INFORMS Open Forum

  • 1.  INFORMS Book Club Discussion Thread

    Posted 08-30-2022 08:32

    The INFORMS Book Club will be reading Four Thousand Weeks: Time Management for Mortals by Oliver Burkeman. As you're reading the book, this thread is the place to post any discussion questions and/or interesting points that you'd like to talk about during our Zoom calls on Sept. 29th and Oct. 27th. Alternatively, you can email your questions/discussion points to jcapello@informs.org and we'll post them for you. 

    If you're interested in participating, please register for the calls using the links below.

    REGISTER for Sept. 29th : https://us06web.zoom.us/meeting/register/tZIlf-uorzorGNDFTgnVrSB4p4U9Cc447FLV

    REGISTER for Oct. 27th: https://us06web.zoom.us/meeting/register/tZwvcOigpzkiEt1m5IwllYa_gQfhQbTqicjX



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    Jill Capello
    Membership Associate
    INFORMS
    Catonsville MD
    jcapello@informs.org
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  • 2.  RE: INFORMS Book Club Discussion Thread

    Posted 24 days ago
    So, what do you think of the book so far? Any points that hit home? Or do you disagree with something the author said? My favorite quote so far is "the trouble with attempting to master your time, it turns out, is that time ends up mastering you". He talks about when we successfully find more time in our day, that time is inevitably filled with other things we must get done - so we need to realize that it's a losing battle, and be okay with that. I'm looking forward to reading more about just how to do that.

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    Jill Capello
    Membership Associate
    INFORMS
    Catonsville MD
    jcapello@informs.org
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  • 3.  RE: INFORMS Book Club Discussion Thread

    Posted 18 days ago

    Thank you for organizing the book club, Jill. I'm looking forward to the first discussion in 2 weeks (29 Sept) and the final one in October!

    My favorite quote so far is "Productivity is a trap. Becoming more efficient just makes you more rushed, and trying to clear the decks skimpily makes them fill up again faster. Nobody in the history of humanity has ever achieved "work-life balance" … The day will never arrive when you finally have everything under control … when the fully optimized person you've become can turn, at long last, to the things life is really supposed to be about. Let's start by admitting defeat: none of this is ever going to happen."

    I'm willing to admit defeat, but I probably need to start acting more like I've been "defeated" (to concentrate on "the things life is really about") and acting less like I think I can still "win" (trying for inbox zero, always having too much to do, trying to get things under control, catching up on everything instead of only the important things, etc.).

    John



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    John Clifford
    Alexandria, VA, United States
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  • 4.  RE: INFORMS Book Club Discussion Thread

    Posted 13 days ago
    What are your thoughts on the book? Is there any particular point the author has brought up that really resonates with you? Here's the quote I've been focused on: "Once you truly understand that you're guaranteed to miss out on almost every experience the world has to offer, the fact that there are so many you still haven't experienced stops feeling like a problem. Instead, you get to focus on fully enjoying the tiny slice of experience you actually do have time for..." As I read this the first time, it felt so fatalistic and rather depressing. But after thinking about it and rereading the section, it's basically telling us what we've been hearing - we need to learn to focus on the hear and now, and stop worrying about the past/future.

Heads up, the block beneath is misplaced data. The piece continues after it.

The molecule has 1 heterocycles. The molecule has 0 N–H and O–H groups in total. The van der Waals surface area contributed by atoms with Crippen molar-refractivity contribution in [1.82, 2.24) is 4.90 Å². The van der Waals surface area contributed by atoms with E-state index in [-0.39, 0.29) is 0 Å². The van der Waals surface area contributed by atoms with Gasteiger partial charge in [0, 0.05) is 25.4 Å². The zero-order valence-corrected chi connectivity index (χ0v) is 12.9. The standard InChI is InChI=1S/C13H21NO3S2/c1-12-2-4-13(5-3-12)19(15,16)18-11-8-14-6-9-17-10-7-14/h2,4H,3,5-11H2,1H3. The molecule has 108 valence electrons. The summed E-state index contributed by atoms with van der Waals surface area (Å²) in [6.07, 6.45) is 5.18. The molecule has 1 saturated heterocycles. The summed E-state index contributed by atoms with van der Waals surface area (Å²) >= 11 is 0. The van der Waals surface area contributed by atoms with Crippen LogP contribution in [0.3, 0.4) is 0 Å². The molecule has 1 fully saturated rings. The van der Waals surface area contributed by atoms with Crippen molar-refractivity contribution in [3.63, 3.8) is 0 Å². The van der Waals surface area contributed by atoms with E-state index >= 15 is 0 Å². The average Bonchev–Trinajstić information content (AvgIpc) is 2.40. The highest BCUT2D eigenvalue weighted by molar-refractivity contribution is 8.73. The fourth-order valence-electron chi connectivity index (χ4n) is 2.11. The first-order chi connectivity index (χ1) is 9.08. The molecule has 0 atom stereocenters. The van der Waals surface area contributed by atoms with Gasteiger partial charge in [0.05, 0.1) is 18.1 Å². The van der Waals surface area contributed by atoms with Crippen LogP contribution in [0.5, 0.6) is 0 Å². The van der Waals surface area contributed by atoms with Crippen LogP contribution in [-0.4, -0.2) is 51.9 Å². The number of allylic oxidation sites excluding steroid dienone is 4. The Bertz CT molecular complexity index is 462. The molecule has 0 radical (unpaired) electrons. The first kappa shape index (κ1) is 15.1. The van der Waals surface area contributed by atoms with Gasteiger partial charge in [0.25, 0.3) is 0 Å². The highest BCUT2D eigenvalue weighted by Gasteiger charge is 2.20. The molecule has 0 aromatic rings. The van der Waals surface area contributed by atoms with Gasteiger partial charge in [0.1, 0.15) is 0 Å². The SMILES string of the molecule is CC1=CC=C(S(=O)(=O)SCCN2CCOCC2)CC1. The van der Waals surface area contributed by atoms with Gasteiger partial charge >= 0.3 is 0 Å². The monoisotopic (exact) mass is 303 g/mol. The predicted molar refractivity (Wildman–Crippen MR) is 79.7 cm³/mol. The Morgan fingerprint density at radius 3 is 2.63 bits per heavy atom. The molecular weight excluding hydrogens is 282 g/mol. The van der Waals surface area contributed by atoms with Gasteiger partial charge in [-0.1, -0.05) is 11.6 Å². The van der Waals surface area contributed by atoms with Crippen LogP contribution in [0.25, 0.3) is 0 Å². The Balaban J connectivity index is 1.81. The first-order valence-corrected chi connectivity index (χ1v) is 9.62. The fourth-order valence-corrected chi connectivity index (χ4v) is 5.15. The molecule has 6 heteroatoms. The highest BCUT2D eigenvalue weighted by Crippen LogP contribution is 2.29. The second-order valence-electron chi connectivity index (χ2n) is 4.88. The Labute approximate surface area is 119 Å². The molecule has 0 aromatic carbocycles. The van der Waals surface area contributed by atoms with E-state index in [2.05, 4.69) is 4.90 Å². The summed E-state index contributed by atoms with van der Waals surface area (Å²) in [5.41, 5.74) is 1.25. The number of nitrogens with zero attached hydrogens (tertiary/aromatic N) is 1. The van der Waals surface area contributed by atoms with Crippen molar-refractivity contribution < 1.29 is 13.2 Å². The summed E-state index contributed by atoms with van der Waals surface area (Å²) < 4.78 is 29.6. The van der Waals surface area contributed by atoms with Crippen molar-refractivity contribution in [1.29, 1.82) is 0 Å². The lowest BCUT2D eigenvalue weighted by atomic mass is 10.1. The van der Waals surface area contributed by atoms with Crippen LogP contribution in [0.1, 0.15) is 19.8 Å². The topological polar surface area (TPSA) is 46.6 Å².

Reminder: Our discussion of Part 1 of the book will be held on September 29th from noon - 1.

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    Jill Capello
    Membership Associate
    INFORMS
    Catonsville MD
    jcapello@informs.org
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  • 5.  RE: INFORMS Book Club Discussion Thread

    Posted 12 days ago
    Edited by Christiane Barz 12 days ago
    Hi Jill, so far, this advice of making a list of the top 25 things you want to accomplish and then to actively avoid items 6-25 on that list sounded so true and depressing at the same time that I stopped reading for a while....

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    Christiane Barz
    University of Zurich
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  • 6.  RE: INFORMS Book Club Discussion Thread

    Posted 7 days ago
    What did you think of the point the author made about convenience? "Convenience, in other words, makes things easy, but without regard to whether easiness is truly what's most valuable in any given context." He talks about the service that allows you to design and remotely send a card - removing the time it takes for us to go to an actual store, choose an appropriate card, handwrite a message, take it to a mailbox, etc... So he's saying it's not the thought that counts - it's the effort. 

    I look forward to hearing everyone's thoughts on our call on Thursday at noon!

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    Jill Capello
    Membership Associate
    INFORMS
    Catonsville MD
    jcapello@informs.org
    ------------------------------